Top facilitators end involvement with Anchorage mayor and Assembly on homelessness

A floor of an arena with cots on the ground
The Sullivan Arena emergency mass shelter opened near the start of the COVID-19 pandemic. (Lex Treinen/Alaska Public Media)

Two top facilitators working with the Anchorage Assembly and Mayor Dave Bronson’s administration on the plan to transition out of the mass shelter at the Sullivan Arena have stepped down from their roles. 

Since August, Tom Barrett and Belinda Breaux had worked with the city’s Homeless Facilitated Collaborative Process to foster discussions and work between the Assembly and mayor as third-party facilitators. 

In a letter to Assembly leaders and Bronson on Thursday, the two wrote, “the transparency, candor and ‘we are all in this together’ attitude that enabled that earlier progress has in our opinion broken down in recent months.” 

Reached by phone Friday, Breaux declined to comment beyond the letter. 

Her and Barrett’s departure comes as the city prepares to close the shelter at the Sullivan arena on June 30. The mayor’s plan has been criticized by homelessness advocates who question where the more than 200 people who are living at the arena shelter will go, since the new shelter is not scheduled to open until late fall.

In a statement about Barrett and Breaux stepping down, Bronson thanked the two for their work.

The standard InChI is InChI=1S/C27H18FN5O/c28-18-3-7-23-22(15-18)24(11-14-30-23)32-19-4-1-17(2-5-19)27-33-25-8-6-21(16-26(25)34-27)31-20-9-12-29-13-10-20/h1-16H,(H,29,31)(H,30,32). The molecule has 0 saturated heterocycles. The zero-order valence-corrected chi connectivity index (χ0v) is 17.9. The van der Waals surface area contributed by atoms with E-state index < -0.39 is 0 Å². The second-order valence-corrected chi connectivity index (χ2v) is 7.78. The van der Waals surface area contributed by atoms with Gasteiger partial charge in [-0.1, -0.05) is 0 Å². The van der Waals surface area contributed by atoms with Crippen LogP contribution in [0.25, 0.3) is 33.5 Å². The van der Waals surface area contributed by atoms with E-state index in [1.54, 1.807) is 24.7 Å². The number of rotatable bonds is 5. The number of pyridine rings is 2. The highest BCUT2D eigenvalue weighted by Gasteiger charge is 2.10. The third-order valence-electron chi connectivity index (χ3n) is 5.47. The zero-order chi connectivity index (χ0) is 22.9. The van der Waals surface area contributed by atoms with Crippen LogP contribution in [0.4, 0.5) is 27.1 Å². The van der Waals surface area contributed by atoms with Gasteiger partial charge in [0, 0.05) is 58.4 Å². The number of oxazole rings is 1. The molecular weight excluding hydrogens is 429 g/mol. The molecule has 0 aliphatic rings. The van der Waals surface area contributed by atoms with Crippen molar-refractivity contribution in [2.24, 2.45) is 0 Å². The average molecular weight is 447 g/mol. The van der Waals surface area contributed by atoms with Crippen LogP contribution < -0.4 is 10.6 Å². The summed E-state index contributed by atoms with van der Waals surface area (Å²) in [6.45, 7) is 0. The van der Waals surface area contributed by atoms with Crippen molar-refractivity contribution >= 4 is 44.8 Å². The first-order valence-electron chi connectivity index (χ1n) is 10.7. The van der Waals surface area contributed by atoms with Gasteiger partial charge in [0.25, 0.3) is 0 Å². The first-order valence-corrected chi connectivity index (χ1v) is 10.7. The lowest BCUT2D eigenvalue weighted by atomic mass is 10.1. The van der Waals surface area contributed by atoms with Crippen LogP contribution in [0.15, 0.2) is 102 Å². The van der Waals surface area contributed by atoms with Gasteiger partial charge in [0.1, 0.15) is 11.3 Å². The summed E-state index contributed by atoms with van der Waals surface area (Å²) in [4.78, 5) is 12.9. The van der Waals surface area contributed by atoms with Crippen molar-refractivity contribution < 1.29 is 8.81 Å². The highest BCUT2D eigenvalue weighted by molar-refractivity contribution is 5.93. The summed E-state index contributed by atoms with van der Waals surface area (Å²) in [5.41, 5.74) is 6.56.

“The progress made in the past year on this issue is historic. Never before have so many people come together to address the homelessness crisis in Anchorage,” Bronson said. “The reality is that hundreds of new transitional housing units now exist that did not prior to the pandemic. All these steps have put us one step closer to getting a handle on this humanitarian crisis. They give me faith that despite vast political and ideological differences, we can address this community problem together.”

Assembly leadership issued a statement, too, thanking Breaux and Barrett for their work. Assembly vice-chair Chris Constant said there’s a lot more work to do and he criticized the mayor’s plan to continue clearing outdoor camps, questioning the availability of housing with the shelter closing. 

“Combined with the potential unhousing of 150 individuals amid funding uncertainty for the Guest House, the legality of camp abatement while the mass care facility closes is a top concern to address,” Constant said. “If completed as proposed, the recent actions taken by the Mayor will put the Municipality at risk for another round of costly litigation.”

Officials for the mayor have said that they believe there will be adequate shelter capacity after the closure at the Sullivan, and the administration will continue clearing outdoor camps, according to city code.

RELATED: The largest homeless shelter in Alaska will close this month. Many staying there aren’t sure where they’ll live next.

Wesley Early covers Anchorage life and city politics for Alaska Public Media. Reach him at and follow him on X at @wesley_early. Read more about Wesley here.

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